“The Laramie Project” Stage Reading Presents Stories of Homosexuality and Hate Crimes

Illuminated by a red spotlight, Kalina Ko ’17, a DramaLab producer, plead for forgiveness as she played Russell Henderson, one of the two defendants in the murder of an openly gay college student Matthew Shepard, during Henderson’s trial. While the rest of the cast remained sitting on the multiple black boxes spread throughout the Theater Classroom, Ko stood behind the sole white box, reserved for the narrator, in the center of the room. Henderson is ultimately found guilty for murder, robbery, and kidnapping.

This scene marks the climax of “The Laramie Project,” a story by Moisés Kaufman and members of the Tectonic Theater Company about the events surrounding the death of 21-year-old Matthew Shepard. Taking place in Laramie, Wyoming, Shepard’s murder was perpetrated by two fellow Laramie residents, shocking the small, peaceful, suburban town, and raising questions about the nature of hate crimes.

“I enjoyed that everyone played multiple characters. It was interesting to attempt to follow it, even though I guess following it is not necessary, just things that were said were every powerful and kind of gives you an insight into the minds of people in that town, how people really perceived that and what that meant to everyone in the actual town,” said Adaeze Izuegbunam ’20.

To emphasize that “The Laramie Project” is the retelling of the residents’ stories, the cast was instructed to wear minimal costumes, with only one or two specific items to represent a certain character.

“We’re very obviously actors. You’re not supposed to become the characters like you would in another form of media, you’re supposed to be an actor… I’m telling this story, I’m not a part of it. So for this we were just trying to represent blank slates,” said Zari Cordova-Potter ’20, who told the story of seven characters including Detective Sergeant Hing and Greg Pierotti, a company member of the Tectonic Theater Project.

As the story progresses, several Laramie residents, affected by Shepard’s murder, have their own epiphanies. One extremely emotional scene is the monologue of Romaine Patterson, a lesbian college student and close friend of Shepard who was played by Sydney Olney ’18. As “Amazing Grace” plays softly in the background, Olney, after seeing Reverend Fred Phelps, a minister from Kansas, protesting at Matthew’s funeral against gay rights, decides to stand up to him when she sees him again at Henderson’s trial.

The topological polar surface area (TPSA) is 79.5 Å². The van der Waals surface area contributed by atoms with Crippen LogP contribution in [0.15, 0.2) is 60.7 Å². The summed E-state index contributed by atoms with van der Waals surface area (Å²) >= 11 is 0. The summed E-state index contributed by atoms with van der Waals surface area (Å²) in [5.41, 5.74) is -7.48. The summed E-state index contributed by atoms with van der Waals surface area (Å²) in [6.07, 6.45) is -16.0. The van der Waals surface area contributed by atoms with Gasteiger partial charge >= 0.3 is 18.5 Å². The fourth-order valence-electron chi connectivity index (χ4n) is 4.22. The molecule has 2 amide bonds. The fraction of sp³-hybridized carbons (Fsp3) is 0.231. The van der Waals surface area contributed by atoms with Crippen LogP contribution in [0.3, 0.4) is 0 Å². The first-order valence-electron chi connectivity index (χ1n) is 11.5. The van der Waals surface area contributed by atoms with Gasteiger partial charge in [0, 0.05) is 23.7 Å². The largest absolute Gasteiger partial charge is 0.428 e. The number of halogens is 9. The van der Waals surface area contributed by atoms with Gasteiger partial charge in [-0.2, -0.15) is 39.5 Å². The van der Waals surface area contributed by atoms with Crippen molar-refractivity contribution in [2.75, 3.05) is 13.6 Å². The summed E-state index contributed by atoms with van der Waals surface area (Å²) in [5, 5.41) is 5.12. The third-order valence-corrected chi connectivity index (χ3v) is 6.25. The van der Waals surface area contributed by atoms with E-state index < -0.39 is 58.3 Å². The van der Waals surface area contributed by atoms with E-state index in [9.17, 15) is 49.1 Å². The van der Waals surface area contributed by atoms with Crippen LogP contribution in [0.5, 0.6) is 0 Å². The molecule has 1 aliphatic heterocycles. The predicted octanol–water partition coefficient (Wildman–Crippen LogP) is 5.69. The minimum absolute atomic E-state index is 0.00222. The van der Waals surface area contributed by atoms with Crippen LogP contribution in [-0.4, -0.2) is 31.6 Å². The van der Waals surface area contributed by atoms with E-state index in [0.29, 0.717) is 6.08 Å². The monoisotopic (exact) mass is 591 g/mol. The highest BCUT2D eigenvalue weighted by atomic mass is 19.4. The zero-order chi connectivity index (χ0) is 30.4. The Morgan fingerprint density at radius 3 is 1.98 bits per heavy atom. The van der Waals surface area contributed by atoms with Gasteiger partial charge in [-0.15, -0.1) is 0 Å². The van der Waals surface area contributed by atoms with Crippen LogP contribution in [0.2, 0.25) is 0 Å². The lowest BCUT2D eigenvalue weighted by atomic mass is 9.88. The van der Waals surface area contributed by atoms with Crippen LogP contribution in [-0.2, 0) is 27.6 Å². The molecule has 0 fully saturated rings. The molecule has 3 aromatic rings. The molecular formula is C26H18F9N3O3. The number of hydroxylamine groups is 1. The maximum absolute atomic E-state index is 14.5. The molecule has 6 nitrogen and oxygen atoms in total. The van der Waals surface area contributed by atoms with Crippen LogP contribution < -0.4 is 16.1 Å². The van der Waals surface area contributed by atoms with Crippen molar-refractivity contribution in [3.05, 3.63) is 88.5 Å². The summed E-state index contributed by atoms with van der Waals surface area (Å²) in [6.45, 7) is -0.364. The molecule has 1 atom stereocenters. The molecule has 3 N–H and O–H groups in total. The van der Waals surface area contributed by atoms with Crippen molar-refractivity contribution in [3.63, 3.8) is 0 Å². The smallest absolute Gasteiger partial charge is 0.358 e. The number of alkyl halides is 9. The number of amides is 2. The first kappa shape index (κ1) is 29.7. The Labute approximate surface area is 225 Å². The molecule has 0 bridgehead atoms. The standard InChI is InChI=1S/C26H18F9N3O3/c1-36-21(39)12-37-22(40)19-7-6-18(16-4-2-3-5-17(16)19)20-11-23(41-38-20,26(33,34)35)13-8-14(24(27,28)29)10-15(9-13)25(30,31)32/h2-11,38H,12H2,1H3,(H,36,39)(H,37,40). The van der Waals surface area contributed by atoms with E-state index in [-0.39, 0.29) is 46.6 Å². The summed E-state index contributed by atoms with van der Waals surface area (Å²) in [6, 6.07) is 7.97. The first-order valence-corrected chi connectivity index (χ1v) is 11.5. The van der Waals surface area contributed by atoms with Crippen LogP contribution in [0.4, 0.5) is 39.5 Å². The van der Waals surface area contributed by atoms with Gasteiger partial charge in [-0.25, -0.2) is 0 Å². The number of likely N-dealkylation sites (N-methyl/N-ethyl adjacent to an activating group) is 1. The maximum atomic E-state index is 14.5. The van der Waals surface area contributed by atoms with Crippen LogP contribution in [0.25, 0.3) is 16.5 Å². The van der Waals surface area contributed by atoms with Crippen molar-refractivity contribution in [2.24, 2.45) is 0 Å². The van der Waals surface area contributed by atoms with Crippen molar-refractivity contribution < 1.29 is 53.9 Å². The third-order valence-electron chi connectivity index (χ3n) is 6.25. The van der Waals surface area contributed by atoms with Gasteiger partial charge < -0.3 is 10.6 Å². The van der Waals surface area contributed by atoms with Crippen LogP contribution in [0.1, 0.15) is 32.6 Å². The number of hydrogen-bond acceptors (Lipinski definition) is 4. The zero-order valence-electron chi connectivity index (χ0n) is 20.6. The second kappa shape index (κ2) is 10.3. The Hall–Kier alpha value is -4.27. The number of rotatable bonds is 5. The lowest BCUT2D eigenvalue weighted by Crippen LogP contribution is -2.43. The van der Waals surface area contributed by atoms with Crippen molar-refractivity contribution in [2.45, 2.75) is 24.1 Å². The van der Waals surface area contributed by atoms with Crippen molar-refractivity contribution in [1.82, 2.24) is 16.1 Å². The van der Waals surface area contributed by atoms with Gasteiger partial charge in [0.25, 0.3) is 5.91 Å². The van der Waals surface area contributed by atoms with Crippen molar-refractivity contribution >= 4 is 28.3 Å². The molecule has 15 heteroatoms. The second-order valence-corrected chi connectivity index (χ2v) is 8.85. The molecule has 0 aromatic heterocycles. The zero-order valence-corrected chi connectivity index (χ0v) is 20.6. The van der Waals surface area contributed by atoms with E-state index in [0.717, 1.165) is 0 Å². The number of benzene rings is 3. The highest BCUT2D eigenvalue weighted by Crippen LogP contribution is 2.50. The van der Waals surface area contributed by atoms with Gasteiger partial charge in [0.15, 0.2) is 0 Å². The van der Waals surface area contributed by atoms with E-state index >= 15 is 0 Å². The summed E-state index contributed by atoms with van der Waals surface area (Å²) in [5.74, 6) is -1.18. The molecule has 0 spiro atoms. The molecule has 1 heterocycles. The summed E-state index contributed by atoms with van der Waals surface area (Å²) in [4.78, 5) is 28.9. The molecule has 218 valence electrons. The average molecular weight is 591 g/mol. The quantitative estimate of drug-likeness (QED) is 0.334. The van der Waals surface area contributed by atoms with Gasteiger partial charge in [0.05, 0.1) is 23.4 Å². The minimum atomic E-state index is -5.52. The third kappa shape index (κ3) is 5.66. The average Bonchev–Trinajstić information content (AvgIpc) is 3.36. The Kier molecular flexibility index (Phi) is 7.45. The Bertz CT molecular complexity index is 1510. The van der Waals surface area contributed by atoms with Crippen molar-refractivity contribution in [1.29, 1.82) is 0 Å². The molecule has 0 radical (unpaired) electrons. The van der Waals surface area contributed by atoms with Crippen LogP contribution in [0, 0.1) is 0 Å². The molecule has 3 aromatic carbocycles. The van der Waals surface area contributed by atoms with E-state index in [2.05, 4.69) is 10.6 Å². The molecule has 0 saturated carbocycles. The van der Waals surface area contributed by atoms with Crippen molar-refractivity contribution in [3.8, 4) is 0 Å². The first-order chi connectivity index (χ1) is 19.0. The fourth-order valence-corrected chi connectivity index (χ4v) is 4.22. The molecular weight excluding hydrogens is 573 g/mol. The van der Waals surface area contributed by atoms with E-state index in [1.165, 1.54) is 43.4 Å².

“[Patterson] had basically had enough when Matthew’s funeral was done, so then when she found out he was also coming to the trial, she organized this group of fellow students to dress up as angels and just completely close around him and block him off from being heard or from seeing any of what was going on. She’s just so sassy about it, and I love her character. I can really relate with her because she’s this young dynamic college student who’s involved in activism, and that’s kind of what I want to be when I’m in college,” said Olney.

Olney also played Dennis Shepard, Matthew’s father. Besides capturing the reactions of Laramie residents, The Laramie Project also provides insight into the impact of Shepard’s murder on his family, who make the ultimate decision about whether Aaron McKinney, one of Shepard’s murderers, should receive the death penalty. The morning after McKinney’s defense team begged the Shepards for their client’s life, Dennis Shepard delivered a powerful monologue sparing McKinney’s life.

Janet Conklin ’17, a DramaLab Producer who acted as the narrator, said “[The monologue] is the real speech that [was] said at the trial of the perpetrators by the victim’s father and I cried every time we did it, even onstage. It was about how even though Matthew was tied up to the fence technically alone, he was really not alone. He was there with the sky and the earth and nature and God, and it was just a really beautiful scene…To kind of be reminded that no one’s ever really alone in this fight, that no one’s ever completely by themselves, [was] reassuring.”